A New Spin on “Take Your Child to Work Day”: California Law Firm AlvaradoSmith Creates Event to Encourage Diversity in Legal Profession
AlvaradoSmith, a minority-owned law firm located throughout California is devoted to promoting diversity in the legal profession. Over the years, the firm has worked hard to find ways to encourage diversity in law firms, trying to go a little further, do a little better. To manifest this commitment, AlvaradoSmith opened their doors to students from Los Angeles’ Southgate neighborhood in a non-traditional take on the “Take Your Child to Work Day” in April of this year. The goal of the event was to inspire students, some of whom are potential first-generation college students, to explore the legal profession as a career and to hopefully create the beginnings of a pipeline to create a more diverse culture in law firms.
Diversity in law is important. Beau James, who participated in the event and works in legal at Facebook, thinks diversity is crucial in ways that he lives every day. He agreed to participate in the event because of its unique twist on a classic--the emphasis on exposing underrepresented communities to the legal professions. He says, “Working in tech, I deal with a lot of novel issues--I can’t pick up a book or a magazine to figure out the issues I work with, and what helps us address these issues is a diversity of experience and a diversity of thought, it’s really important to have a rich community of attorneys to address these issues.”
To address diversity concerns in the legal world, AlvaradoSmith re-engineered the traditional “Take Your Child to Work Day.” to include students who were on a college-track but were missing examples. Mary Michelena Monroe, Shareholder at AlvaradoSmith, says, “We had a take your child to work day before, but it was our employees and their kids, friends, but we really wanted to take it beyond that and not preach to the choir, but reach out to children or students who maybe don’t have a parent who is a lawyer, or anyone who has gone to college . . . we wanted to take it to the next level and see if we could really make a difference.”
Through firm connections with the city of South Gate, in Los Angeles, the firm was able to iron out the logistical issues and reach out to local high school students who were interested in learning about the legal profession. The agenda included conversations with legal professionals across a variety of industries, including well-known companies in exciting industries. The plan was to get conversations going so the students could learn from the experiences of the professionals before them. Monroe says, “We were trying to give them a vision of what high school to college to law school to law firm looks like, and we were trying to get them to see themselves in a law firm environment.”
The event was designed to give students practical advice, tools and connections to navigate the path to law school and beyond. The day’s agenda provided students with the opportunity to speak face to face with individuals who have walked the path they hope to walk, make connections and ask questions to prepare themselves. James participated in the career panel, and says he was excited to do so. He says, “Throughout my career there have been a lot of people who have pulled me aside, whispered in my ear, things you might have to deal with in the legal profession, things you might not have been exposed too, and it helped me out. So many people who took the time to do that, and it made a difference. The opportunity to pay it forward was really important.” Monroe echoes this sentiment, saying “ The goal was for it to be practical--here are some steps, here are people if you have problems, giving them the vision to go further.”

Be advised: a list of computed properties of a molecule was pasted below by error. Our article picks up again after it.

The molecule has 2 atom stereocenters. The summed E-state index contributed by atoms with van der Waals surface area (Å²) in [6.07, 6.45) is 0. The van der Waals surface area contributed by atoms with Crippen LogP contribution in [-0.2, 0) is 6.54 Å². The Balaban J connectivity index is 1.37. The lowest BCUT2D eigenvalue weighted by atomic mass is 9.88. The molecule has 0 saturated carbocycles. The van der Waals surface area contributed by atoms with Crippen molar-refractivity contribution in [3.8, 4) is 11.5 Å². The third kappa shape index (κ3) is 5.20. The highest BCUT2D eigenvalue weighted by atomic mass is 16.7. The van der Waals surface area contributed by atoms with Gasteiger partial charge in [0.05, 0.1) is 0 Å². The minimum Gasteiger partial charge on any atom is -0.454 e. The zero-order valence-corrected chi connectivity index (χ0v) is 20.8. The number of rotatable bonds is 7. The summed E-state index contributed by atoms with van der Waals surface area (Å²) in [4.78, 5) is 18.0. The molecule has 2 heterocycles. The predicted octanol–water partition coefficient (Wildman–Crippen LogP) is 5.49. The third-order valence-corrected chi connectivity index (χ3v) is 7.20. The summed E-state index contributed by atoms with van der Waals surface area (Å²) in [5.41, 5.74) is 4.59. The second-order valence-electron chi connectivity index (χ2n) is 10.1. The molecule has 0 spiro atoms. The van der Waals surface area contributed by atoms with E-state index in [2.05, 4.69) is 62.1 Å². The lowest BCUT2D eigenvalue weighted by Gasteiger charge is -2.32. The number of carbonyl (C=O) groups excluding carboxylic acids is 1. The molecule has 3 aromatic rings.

Ruben A. Smith, the Managing Shareholder at AlvaradoSmith, echoes the excitement that came from that day. He has been working towards diversity in the legal profession for a long time, finding ways to help and encourage young attorneys to help them find their way. He says of the event, “it’s incredible to watch how a kids’ mind works. You start to see how, for some, they realize how they could be a lawyer.”
All around, the event left those who participated energized and enthused. After a day filled with questions, debate and back and forth, the participants all left with some solid takeaways and the adults who worked with them left enthused and excited. Monroe says, “It was so rewarding for us, and it was helpful for them--they got business cards, contacts, everybody involved wants these kids to move on and get to the next stage of their lives. They are just going to be awesome. It’s hopeful. In our wildest dreams, we could not have imagined how fabulous they would’ve worked. Full of hope, positive, and they are going to change the world.”